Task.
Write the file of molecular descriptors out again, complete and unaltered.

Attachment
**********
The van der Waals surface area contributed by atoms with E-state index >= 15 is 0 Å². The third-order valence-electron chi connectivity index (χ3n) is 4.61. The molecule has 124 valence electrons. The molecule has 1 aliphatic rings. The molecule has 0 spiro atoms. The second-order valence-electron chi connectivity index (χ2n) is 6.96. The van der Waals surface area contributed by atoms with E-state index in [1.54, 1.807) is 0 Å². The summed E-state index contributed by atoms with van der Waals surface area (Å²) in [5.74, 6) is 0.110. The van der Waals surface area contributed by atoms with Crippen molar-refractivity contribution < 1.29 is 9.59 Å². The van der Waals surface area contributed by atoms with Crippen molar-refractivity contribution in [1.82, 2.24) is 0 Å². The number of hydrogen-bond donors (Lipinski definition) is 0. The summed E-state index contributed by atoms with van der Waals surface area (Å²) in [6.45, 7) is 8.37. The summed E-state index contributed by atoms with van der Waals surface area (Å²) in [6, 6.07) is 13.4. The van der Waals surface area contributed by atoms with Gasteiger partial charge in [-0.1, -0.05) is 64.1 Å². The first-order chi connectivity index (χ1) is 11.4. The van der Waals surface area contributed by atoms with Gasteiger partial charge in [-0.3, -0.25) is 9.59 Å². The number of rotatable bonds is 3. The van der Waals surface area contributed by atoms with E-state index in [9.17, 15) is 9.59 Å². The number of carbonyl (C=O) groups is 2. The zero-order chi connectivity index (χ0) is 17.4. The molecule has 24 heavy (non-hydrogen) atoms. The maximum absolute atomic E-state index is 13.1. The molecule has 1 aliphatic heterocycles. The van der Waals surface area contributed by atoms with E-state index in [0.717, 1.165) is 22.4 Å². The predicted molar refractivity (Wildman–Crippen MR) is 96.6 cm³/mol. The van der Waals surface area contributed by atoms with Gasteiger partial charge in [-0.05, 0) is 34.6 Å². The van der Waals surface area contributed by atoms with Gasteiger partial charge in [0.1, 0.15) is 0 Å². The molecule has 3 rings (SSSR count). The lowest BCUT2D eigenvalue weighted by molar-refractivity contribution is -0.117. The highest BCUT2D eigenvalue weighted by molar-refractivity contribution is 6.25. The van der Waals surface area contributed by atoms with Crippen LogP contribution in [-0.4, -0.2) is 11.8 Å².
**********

The van der Waals surface area contributed by atoms with E-state index >= 15 is 0 Å². The third-order valence-electron chi connectivity index (χ3n) is 4.61. The molecule has 124 valence electrons. The molecule has 1 aliphatic rings. The molecule has 0 spiro atoms. The second-order valence-electron chi connectivity index (χ2n) is 6.96. The van der Waals surface area contributed by atoms with E-state index in [1.54, 1.807) is 0 Å². The summed E-state index contributed by atoms with van der Waals surface area (Å²) in [5.74, 6) is 0.110. The van der Waals surface area contributed by atoms with Crippen molar-refractivity contribution < 1.29 is 9.59 Å². The van der Waals surface area contributed by atoms with Crippen molar-refractivity contribution in [1.82, 2.24) is 0 Å². The number of hydrogen-bond donors (Lipinski definition) is 0. The summed E-state index contributed by atoms with van der Waals surface area (Å²) in [6.45, 7) is 8.37. The summed E-state index contributed by atoms with van der Waals surface area (Å²) in [6, 6.07) is 13.4. The van der Waals surface area contributed by atoms with Gasteiger partial charge in [-0.1, -0.05) is 64.1 Å². The first-order chi connectivity index (χ1) is 11.4. The van der Waals surface area contributed by atoms with Gasteiger partial charge in [-0.3, -0.25) is 9.59 Å². The number of rotatable bonds is 3. The van der Waals surface area contributed by atoms with E-state index in [9.17, 15) is 9.59 Å². The number of carbonyl (C=O) groups is 2. The zero-order chi connectivity index (χ0) is 17.4. The molecule has 24 heavy (non-hydrogen) atoms. The maximum absolute atomic E-state index is 13.1. The molecule has 1 aliphatic heterocycles. The van der Waals surface area contributed by atoms with E-state index in [0.717, 1.165) is 22.4 Å². The predicted molar refractivity (Wildman–Crippen MR) is 96.6 cm³/mol. The van der Waals surface area contributed by atoms with Gasteiger partial charge in [-0.05, 0) is 34.6 Å². The van der Waals surface area contributed by atoms with Gasteiger partial charge in [0.1, 0.15) is 0 Å². The molecule has 3 rings (SSSR count). The lowest BCUT2D eigenvalue weighted by molar-refractivity contribution is -0.117. The highest BCUT2D eigenvalue weighted by molar-refractivity contribution is 6.25. The van der Waals surface area contributed by atoms with Crippen LogP contribution in [-0.4, -0.2) is 11.8 Å².